When 1+1=3: How founders need their supporters in order to achieve maximum velocity
Quick, when was the last time you visited a Blockbuster to rent a movie?
Unless you live in Bend, Oregon — home to the last Blockbuster on the planet — the answer is probably too long ago for you to remember.
Most of us probably know the story. Blockbuster was taken out by a little upstart DVD-by-mail business called Netflix, which has continued to innovate into streaming and now its own production studios.
Founder Reed Hastings had rented the movie Apollo 13 and returned it well past its due date: “I had misplaced it and it was six weeks late, so it was a $40 late fee,” he told 60 Minutes. “I remember ’cause I didn’t want to tell my wife… I knew what she would say.”
On the way to the gym, he wondered why video stores didn’t operate like health clubs, charging a flat membership fee. The light-bulb moment prompted Hastings to buy a bunch of DVDs and mail them to himself to see if they would travel safely through the mail.
“I opened them up, and they were fine,” he said in the interview. “I thought, ‘Oh my God. This is gonna work! This is gonna work!’” Hastings founded Netflix in 1997.
But this didn’t have to be the outcome. In the year 2000, Netflix approached Blockbuster for a buyout deal, priced at fifty million dollars. Blockbuster refused.
If that decision had been reversed, you may not have to go to Bend to get your Blockbuster.
Stories like this fascinate me!
As I am trying to understand how the world of business really works, I have sought to discover the stories of trailblazing entrepreneurs around the globe and the people supporting them. I have been in the innovation space for all of my adult life, and a little bit before that if you ask my mom. I have been a founder, twice. The first time, we had to close shop after my business partner left for Japan and the work became too much for a one-person team. The second time, we launched two products, gathered a team of twelve wonderful people, had a fair share of success and are continuing to grow.
I have worked eleven jobs, all before the age of twenty, in industries ranging from food, entertainment, higher education, to strategy consulting and ed-tech. All of this was on a quest to discover what I am passionate about and answer the big question: Who am I? I’m an entrepreneur, an accountant, and a social psychologist who decided to pursue his spark for innovation management.
In the fall of 2017, my team and I approached one of my mentors seeking some guidance on whether we should join a start-up support program or not. It was surprising to have a person, who had been previously incredibly helpful, be very blunt and cold with their advice. I remember them telling us about how we are very young and would not be able to join the start-up full-time and how those programs are for people who can dedicate all of their time to their businesses. That was the moment it struck me that there might be something wrong with this system.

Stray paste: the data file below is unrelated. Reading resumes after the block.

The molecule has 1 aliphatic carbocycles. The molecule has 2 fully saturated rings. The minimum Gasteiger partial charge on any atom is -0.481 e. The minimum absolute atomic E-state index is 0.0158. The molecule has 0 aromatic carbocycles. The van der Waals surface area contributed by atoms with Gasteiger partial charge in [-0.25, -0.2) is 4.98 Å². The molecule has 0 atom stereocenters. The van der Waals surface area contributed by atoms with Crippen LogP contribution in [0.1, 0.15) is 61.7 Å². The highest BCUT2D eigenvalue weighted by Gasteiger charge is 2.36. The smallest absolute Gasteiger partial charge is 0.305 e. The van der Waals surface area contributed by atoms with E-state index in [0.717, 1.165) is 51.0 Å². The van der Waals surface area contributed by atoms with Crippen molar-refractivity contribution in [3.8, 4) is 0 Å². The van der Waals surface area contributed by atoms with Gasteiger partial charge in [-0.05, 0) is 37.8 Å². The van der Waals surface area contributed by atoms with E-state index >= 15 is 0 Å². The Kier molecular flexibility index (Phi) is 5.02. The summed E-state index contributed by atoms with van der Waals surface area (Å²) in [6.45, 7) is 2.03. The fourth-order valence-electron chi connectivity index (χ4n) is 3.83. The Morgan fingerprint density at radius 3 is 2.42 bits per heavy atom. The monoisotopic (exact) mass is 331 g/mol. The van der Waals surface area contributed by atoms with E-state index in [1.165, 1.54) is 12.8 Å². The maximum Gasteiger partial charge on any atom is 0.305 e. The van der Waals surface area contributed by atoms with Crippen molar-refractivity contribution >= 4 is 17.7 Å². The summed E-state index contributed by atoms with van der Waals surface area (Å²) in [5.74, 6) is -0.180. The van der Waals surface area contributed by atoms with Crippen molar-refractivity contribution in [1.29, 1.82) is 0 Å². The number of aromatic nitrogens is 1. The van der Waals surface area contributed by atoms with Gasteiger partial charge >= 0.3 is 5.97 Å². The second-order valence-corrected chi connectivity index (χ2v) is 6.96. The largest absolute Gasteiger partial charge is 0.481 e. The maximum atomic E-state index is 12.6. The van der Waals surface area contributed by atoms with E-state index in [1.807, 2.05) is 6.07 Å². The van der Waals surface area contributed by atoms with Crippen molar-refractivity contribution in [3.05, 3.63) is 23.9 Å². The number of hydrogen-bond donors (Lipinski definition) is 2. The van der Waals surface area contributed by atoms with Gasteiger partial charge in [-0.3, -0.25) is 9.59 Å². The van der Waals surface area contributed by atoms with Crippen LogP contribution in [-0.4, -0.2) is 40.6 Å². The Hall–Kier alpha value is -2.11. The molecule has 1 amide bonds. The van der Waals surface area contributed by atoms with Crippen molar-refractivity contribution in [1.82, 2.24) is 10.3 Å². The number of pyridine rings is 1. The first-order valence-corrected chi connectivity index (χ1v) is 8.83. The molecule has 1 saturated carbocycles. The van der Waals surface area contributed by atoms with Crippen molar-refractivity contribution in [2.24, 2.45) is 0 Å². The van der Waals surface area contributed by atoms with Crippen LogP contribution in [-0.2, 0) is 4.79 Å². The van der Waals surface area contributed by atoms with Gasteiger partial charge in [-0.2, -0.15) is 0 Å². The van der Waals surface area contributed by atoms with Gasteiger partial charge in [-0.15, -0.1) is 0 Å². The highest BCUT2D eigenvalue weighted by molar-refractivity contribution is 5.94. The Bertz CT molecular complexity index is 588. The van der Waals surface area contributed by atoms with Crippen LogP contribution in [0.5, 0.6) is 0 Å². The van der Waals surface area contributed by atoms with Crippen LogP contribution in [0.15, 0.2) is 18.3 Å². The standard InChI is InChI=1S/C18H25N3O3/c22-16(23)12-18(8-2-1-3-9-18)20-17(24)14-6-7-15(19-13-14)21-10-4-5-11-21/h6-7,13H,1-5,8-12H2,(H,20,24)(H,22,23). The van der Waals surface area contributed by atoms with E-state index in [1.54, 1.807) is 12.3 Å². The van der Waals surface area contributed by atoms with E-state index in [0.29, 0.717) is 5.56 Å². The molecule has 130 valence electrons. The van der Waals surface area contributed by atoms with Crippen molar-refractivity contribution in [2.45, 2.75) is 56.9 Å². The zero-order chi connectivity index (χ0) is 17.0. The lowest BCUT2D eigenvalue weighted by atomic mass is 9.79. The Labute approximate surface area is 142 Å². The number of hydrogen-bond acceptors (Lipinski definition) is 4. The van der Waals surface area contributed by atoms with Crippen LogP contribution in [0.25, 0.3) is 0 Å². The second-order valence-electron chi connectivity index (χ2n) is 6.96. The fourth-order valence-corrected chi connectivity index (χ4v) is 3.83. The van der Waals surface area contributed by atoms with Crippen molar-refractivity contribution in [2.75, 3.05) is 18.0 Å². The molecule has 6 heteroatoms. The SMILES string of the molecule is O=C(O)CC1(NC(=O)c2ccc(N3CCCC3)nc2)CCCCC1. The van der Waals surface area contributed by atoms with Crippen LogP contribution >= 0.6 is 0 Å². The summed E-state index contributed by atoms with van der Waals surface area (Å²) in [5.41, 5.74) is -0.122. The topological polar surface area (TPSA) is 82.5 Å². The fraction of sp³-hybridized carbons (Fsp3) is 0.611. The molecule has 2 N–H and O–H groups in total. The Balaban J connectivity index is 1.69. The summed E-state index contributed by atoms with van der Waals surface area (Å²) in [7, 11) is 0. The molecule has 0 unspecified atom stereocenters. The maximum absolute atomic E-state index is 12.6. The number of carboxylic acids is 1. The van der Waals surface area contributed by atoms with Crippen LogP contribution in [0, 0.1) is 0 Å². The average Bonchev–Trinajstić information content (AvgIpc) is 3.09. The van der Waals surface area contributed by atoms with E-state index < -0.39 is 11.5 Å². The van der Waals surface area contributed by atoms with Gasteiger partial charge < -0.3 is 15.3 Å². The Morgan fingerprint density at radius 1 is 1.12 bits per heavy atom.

After doing research on the effectiveness of entrepreneurial resources in the educational space, I began to wonder what the larger picture looked like. Armed with a backpack of energy and a full Series A worth of motivation, I began to deeply study and learn more about this subject.
I was lucky enough to have the opportunity to converse with some incredible innovators and conduct over forty research interviews with individuals ranging from the vice president of WeWork, the founder of HAX Accelerator, to the co-founder of JFDI.Asia, and the executives of some of the world’s biggest start-up studios such as Betaworks, Pioneer Square Labs, Madrona Venture Labs, and Saturn V.
This journey is narrated from a more journalistic point of view, collecting information from existing research literature in the fields of business, sociology and psychology and intertwining it all with my interviews, my expertise, and my personal experience.
“When They Win, You Win” is written for both founders and managers of entrepreneurial support programs, both stand alone and intra-corporate, as well as for founders interested in joining one such unit and investors interested in backing them. If you fall in none of those categories, don’t worry because no matter if you are an angel investor, a business executive, leader, or start-up adviser, you will be able to find a new perspective on the development of the entrepreneurship support ecosystem.
This book is for creative people who believe diversity sits at the core of innovation, who are not afraid to dream big, who are able to bet on humans, not businesses, who build on the ideas of others, and who cannot wait for the product launches to start dreaming about the next one. Throughout my writing, I hope to instill in readers the same sort of passion and excitement that I have for supporting innovation.
At its core, this book is designed to offer a look at the past, present, and future of supporting the next generation of the world’s greatest start-ups and new ventures. And like anything that is uncertain, the future that we’ll explore is simultaneously exciting and scary.
Over the next weeks, I’m going to be sharing excerpts and stories from my book in this blog series. When They Win, You Win launched on July 27th on Amazon, here is the link to buy it! If you want to connect, you can reach me here via email firstname.lastname@example.org or connect with me at www.vladcazacu.com and social.